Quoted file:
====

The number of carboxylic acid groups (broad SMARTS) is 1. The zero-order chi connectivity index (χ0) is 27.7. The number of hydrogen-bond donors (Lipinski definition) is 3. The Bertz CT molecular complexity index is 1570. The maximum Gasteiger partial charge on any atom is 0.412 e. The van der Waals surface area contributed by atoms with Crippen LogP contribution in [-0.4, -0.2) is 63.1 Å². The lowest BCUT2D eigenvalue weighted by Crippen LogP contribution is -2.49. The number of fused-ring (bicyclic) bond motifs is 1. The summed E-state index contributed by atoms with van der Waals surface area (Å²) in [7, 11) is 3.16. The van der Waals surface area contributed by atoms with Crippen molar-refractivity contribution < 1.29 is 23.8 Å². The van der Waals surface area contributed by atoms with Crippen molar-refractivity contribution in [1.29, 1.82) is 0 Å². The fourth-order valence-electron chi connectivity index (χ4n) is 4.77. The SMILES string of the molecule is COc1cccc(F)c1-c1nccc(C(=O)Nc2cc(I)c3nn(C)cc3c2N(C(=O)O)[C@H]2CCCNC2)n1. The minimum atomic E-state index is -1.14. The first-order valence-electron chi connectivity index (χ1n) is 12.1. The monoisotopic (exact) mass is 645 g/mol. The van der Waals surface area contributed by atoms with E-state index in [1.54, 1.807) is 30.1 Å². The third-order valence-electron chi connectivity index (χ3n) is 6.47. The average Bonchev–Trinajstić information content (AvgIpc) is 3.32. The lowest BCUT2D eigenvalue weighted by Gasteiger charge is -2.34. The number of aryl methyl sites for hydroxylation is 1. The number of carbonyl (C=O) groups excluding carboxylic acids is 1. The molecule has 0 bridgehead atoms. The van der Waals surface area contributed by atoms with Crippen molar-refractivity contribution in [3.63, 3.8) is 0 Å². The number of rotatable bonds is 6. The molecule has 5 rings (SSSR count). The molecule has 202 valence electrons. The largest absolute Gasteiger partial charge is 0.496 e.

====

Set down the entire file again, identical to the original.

The number of carboxylic acid groups (broad SMARTS) is 1. The zero-order chi connectivity index (χ0) is 27.7. The number of hydrogen-bond donors (Lipinski definition) is 3. The Bertz CT molecular complexity index is 1570. The maximum Gasteiger partial charge on any atom is 0.412 e. The van der Waals surface area contributed by atoms with Crippen LogP contribution in [-0.4, -0.2) is 63.1 Å². The lowest BCUT2D eigenvalue weighted by Crippen LogP contribution is -2.49. The number of fused-ring (bicyclic) bond motifs is 1. The summed E-state index contributed by atoms with van der Waals surface area (Å²) in [7, 11) is 3.16. The van der Waals surface area contributed by atoms with Crippen molar-refractivity contribution < 1.29 is 23.8 Å². The van der Waals surface area contributed by atoms with Crippen molar-refractivity contribution in [1.29, 1.82) is 0 Å². The fourth-order valence-electron chi connectivity index (χ4n) is 4.77. The SMILES string of the molecule is COc1cccc(F)c1-c1nccc(C(=O)Nc2cc(I)c3nn(C)cc3c2N(C(=O)O)[C@H]2CCCNC2)n1. The minimum atomic E-state index is -1.14. The first-order valence-electron chi connectivity index (χ1n) is 12.1. The monoisotopic (exact) mass is 645 g/mol. The van der Waals surface area contributed by atoms with E-state index in [1.54, 1.807) is 30.1 Å². The third-order valence-electron chi connectivity index (χ3n) is 6.47. The average Bonchev–Trinajstić information content (AvgIpc) is 3.32. The lowest BCUT2D eigenvalue weighted by Gasteiger charge is -2.34. The number of aryl methyl sites for hydroxylation is 1. The number of carbonyl (C=O) groups excluding carboxylic acids is 1. The molecule has 0 bridgehead atoms. The van der Waals surface area contributed by atoms with Crippen molar-refractivity contribution in [3.63, 3.8) is 0 Å². The number of rotatable bonds is 6. The molecule has 5 rings (SSSR count). The molecule has 202 valence electrons. The largest absolute Gasteiger partial charge is 0.496 e.